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  1. Abstract

    A number of crop wild relatives can tolerate extreme stress to a degree outside the range observed in their domesticated relatives. However, it is unclear whether or how the molecular mechanisms employed by these species can be translated to domesticated crops. Paspalum (Paspalum vaginatum) is a self-incompatible and multiply stress-tolerant wild relative of maize and sorghum. Here, we describe the sequencing and pseudomolecule level assembly of a vegetatively propagated accession ofP. vaginatum. Phylogenetic analysis based on 6,151 single-copy syntenic orthologues conserved in 6 related grass species places paspalum as an outgroup of the maize-sorghum clade. In parallel metabolic experiments, paspalum, but neither maize nor sorghum, exhibits a significant increase in trehalose when grown under nutrient-deficit conditions. Inducing trehalose accumulation in maize, imitating the metabolic phenotype of paspalum, results in autophagy dependent increases in biomass accumulation.

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  2. Abstract

    The zoosporic obligate endoparasites,Olpidium,hold a pivotal position to the reconstruction of the flagellum loss in fungi, one of the key morphological transitions associated with the colonization of land by the early fungi. We generated genome and transcriptome data from non-axenic zoospores ofOlpidium bornovanusand used a metagenome approach to extract phylogenetically informative fungal markers. Our phylogenetic reconstruction strongly supportedOlpidiumas the closest zoosporic relative of the non-flagellated terrestrial fungi. Super-alignment analyses resolvedOlpidiumas sister to the non-flagellated terrestrial fungi, whereas a super-tree approach recovered different placements ofOlpidium,but without strong support. Further investigations detected little conflicting signal among the sampled markers but revealed a potential polytomy in early fungal evolution associated with the branching order amongOlpidium, Zoopagomycota and Mucoromycota. The branches defining the evolutionary relationships of these lineages were characterized by short branch lengths and low phylogenetic content and received equivocal support for alternative phylogenetic hypotheses from individual markers. These nodes were marked by important morphological innovations, including the transition to hyphal growth and the loss of flagellum, which enabled early fungi to explore new niches and resulted in rapid and temporally concurrent Precambrian diversifications of the ancestors of several phyla of fungi.

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  3. Abstract

    Sex dimorphism and gene expression were studied in developing catkins in 159 F2 individuals from the bioenergy crop Salix purpurea, and potential mechanisms and pathways for regulating sex development were explored. Differential expression, eQTL, bisulfite sequencing, and network analysis were used to characterize sex dimorphism, detect candidate master regulator genes, and identify pathways through which the sex determination region (SDR) may mediate sex dimorphism. Eleven genes are presented as candidates for master regulators of sex, supported by gene expression and network analyses. These include genes putatively involved in hormone signaling, epigenetic modification, and regulation of transcription. eQTL analysis revealed a suite of transcription factors and genes involved in secondary metabolism and floral development that were predicted to be under direct control of the sex determination region. Furthermore, data from bisulfite sequencing and small RNA sequencing revealed strong differences in expression between males and females that would implicate both of these processes in sex dimorphism pathways. These data indicate that the mechanism of sex determination in Salix purpurea is likely different from that observed in the related genus Populus. This further demonstrates the dynamic nature of SDRs in plants, which involves a multitude of mechanisms of sex determination and a high rate of turnover.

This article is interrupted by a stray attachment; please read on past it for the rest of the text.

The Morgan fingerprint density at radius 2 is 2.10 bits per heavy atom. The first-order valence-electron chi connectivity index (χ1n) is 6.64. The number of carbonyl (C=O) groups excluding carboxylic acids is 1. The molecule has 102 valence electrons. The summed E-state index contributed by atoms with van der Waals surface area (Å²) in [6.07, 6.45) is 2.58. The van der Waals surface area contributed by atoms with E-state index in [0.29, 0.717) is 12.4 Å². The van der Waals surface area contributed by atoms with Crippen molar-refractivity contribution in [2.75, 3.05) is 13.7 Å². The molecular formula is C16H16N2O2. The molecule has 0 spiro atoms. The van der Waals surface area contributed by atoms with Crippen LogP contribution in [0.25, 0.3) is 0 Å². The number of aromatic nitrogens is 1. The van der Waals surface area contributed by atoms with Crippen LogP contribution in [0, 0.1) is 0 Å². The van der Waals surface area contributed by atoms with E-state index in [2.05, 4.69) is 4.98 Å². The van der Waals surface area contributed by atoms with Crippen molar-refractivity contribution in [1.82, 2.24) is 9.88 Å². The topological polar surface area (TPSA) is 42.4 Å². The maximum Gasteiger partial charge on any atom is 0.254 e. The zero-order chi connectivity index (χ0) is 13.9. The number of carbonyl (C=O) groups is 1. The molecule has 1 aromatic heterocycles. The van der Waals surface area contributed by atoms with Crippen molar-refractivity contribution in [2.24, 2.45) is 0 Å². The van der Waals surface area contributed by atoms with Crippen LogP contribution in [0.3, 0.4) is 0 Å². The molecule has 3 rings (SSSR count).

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  4. Abstract The large size and complexity of most fern genomes have hampered efforts to elucidate fundamental aspects of fern biology and land plant evolution through genome-enabled research. Here we present a chromosomal genome assembly and associated methylome, transcriptome and metabolome analyses for the model fern species Ceratopteris richardii . The assembly reveals a history of remarkably dynamic genome evolution including rapid changes in genome content and structure following the most recent whole-genome duplication approximately 60 million years ago. These changes include massive gene loss, rampant tandem duplications and multiple horizontal gene transfers from bacteria, contributing to the diversification of defence-related gene families. The insertion of transposable elements into introns has led to the large size of the Ceratopteris genome and to exceptionally long genes relative to other plants. Gene family analyses indicate that genes directing seed development were co-opted from those controlling the development of fern sporangia, providing insights into seed plant evolution. Our findings and annotated genome assembly extend the utility of Ceratopteris as a model for investigating and teaching plant biology. 
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